For the past week or so, I’ve been suffering from slowness in the Finder, corrupted icons and terrible performance in our version control client (Versions).
Today, I decided to do something about it. The first step was to sample Versions while it was beachballing. The app was spending most of its time in
[NSWorkspace iconForFile:]. That, along with the corrupted icons I was seeing in various apps made me suspect that there was a corrupted database somewhere. But where?
After a lot of Googling, I finally found this link. The path to
lsregister has changed a bit in Mountain Lion, so this is the command I ended up using:
/System/Library/Frameworks/CoreServices.framework/Versions/A/Frameworks/LaunchServices.framework/Versions/A/Support/lsregister -kill -seed -r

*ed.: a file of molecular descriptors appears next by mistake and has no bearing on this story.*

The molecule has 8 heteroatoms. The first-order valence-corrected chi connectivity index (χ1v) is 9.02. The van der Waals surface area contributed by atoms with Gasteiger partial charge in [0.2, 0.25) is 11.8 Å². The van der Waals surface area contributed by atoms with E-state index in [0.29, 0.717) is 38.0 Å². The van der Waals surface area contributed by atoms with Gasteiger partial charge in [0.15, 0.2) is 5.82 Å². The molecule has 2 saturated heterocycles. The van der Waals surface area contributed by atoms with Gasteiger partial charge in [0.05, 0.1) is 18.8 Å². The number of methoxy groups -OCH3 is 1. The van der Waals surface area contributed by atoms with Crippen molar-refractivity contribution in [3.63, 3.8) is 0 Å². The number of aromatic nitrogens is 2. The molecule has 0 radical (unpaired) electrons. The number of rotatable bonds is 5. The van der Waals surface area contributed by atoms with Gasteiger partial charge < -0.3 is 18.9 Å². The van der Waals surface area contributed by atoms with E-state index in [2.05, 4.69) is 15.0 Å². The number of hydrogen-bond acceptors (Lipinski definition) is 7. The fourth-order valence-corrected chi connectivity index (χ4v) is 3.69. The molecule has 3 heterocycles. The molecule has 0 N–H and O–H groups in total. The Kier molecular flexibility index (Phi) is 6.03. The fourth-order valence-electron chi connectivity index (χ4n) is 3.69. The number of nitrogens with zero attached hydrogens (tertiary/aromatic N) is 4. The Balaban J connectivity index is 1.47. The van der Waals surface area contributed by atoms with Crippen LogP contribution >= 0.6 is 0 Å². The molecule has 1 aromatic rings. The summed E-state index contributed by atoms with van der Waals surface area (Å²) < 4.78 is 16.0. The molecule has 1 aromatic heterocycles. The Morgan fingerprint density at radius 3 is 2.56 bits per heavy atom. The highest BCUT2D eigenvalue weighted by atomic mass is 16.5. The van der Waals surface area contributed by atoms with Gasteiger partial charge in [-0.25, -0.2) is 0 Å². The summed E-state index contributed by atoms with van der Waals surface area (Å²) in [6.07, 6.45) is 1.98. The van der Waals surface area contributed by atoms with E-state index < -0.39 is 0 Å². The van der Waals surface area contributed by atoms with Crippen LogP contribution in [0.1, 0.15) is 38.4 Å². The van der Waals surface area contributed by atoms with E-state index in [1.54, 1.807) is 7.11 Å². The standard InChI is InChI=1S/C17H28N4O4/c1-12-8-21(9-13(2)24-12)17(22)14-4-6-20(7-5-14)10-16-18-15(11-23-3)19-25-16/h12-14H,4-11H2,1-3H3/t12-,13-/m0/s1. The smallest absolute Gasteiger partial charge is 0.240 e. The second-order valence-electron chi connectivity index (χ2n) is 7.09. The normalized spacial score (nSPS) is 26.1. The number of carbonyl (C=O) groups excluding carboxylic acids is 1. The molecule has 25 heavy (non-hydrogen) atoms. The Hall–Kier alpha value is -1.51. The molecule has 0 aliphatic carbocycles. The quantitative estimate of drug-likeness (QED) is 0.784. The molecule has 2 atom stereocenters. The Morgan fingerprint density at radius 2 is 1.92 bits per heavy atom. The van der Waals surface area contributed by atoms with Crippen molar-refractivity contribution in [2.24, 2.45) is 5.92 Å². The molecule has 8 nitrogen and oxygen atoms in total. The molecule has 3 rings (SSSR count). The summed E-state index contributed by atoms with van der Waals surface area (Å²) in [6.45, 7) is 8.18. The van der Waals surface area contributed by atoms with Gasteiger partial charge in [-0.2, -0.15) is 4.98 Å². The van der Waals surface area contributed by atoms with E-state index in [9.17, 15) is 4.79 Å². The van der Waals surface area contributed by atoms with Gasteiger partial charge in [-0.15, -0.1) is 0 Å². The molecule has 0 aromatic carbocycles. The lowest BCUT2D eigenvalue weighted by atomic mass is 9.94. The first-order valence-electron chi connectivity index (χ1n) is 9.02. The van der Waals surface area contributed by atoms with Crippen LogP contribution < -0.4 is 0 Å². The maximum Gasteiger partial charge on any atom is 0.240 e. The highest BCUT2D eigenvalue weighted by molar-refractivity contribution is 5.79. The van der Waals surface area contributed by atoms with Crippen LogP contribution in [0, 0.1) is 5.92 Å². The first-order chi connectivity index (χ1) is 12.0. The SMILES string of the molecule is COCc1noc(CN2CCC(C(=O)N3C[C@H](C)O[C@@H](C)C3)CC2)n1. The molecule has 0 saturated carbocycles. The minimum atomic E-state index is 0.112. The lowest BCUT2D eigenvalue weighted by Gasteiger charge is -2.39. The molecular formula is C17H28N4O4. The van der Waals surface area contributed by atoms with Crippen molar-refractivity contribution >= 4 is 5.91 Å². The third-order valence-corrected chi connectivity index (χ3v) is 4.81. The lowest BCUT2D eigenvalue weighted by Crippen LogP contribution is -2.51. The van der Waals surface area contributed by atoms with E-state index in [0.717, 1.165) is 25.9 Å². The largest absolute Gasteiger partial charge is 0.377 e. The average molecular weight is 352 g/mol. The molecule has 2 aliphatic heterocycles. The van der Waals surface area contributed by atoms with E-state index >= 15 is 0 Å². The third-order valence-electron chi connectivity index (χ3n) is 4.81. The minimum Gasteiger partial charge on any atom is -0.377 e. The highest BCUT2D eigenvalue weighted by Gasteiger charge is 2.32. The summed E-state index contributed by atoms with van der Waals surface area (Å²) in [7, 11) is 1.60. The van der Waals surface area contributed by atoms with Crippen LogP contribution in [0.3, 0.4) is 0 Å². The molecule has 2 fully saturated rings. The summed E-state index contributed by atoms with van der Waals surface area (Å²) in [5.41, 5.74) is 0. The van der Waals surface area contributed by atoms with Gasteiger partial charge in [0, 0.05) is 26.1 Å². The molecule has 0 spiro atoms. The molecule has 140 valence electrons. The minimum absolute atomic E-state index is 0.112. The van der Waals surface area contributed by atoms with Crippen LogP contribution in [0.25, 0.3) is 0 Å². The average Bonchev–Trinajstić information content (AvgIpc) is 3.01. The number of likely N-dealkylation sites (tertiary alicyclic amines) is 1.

My development machine immediately felt like it was running at normal speed (I refuse to say snappy until they update the Mac Pros.) And, of course, as soon as I figured that out, I found that someone smarter had beaten me to it.
So how did this happen? In looking at the documentation for the Launch Services database, there is a lot of information that’s collected when applications are first launched. As developers, we launch applications all fricken’ day. And we also know that pounding on a database is the best way to break it.
So, the next time you’re seeing general slowness on your Mac, don’t forget to give Launch Services a kick in the pants. Guaranteed to be more effective than zapping your PRAM.